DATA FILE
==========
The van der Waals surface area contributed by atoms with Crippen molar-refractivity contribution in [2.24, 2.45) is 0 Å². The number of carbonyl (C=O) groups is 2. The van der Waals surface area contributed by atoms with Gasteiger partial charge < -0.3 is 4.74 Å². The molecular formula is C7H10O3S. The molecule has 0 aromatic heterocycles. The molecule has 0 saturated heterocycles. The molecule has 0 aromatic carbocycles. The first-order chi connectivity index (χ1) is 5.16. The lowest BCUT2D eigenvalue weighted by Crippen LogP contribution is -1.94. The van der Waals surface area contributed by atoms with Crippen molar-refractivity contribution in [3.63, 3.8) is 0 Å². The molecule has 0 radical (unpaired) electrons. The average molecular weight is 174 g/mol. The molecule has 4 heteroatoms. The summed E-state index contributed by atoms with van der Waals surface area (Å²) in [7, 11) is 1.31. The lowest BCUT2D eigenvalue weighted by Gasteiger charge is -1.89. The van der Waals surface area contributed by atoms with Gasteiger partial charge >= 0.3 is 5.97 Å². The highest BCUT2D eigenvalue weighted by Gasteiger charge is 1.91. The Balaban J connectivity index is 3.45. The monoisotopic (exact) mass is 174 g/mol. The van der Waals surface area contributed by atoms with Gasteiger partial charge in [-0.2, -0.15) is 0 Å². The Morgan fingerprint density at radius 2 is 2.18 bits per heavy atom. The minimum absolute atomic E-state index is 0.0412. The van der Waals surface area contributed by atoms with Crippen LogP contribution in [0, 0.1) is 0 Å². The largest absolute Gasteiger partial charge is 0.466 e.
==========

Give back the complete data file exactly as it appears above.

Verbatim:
The van der Waals surface area contributed by atoms with Crippen molar-refractivity contribution in [2.24, 2.45) is 0 Å². The number of carbonyl (C=O) groups is 2. The van der Waals surface area contributed by atoms with Gasteiger partial charge < -0.3 is 4.74 Å². The molecular formula is C7H10O3S. The molecule has 0 aromatic heterocycles. The molecule has 0 saturated heterocycles. The molecule has 0 aromatic carbocycles. The first-order chi connectivity index (χ1) is 5.16. The lowest BCUT2D eigenvalue weighted by Crippen LogP contribution is -1.94. The van der Waals surface area contributed by atoms with Crippen molar-refractivity contribution in [3.63, 3.8) is 0 Å². The molecule has 0 radical (unpaired) electrons. The average molecular weight is 174 g/mol. The molecule has 4 heteroatoms. The summed E-state index contributed by atoms with van der Waals surface area (Å²) in [7, 11) is 1.31. The lowest BCUT2D eigenvalue weighted by Gasteiger charge is -1.89. The van der Waals surface area contributed by atoms with Gasteiger partial charge >= 0.3 is 5.97 Å². The highest BCUT2D eigenvalue weighted by Gasteiger charge is 1.91. The Balaban J connectivity index is 3.45. The monoisotopic (exact) mass is 174 g/mol. The van der Waals surface area contributed by atoms with Gasteiger partial charge in [-0.2, -0.15) is 0 Å². The Morgan fingerprint density at radius 2 is 2.18 bits per heavy atom. The minimum absolute atomic E-state index is 0.0412. The van der Waals surface area contributed by atoms with Crippen LogP contribution in [0, 0.1) is 0 Å². The largest absolute Gasteiger partial charge is 0.466 e.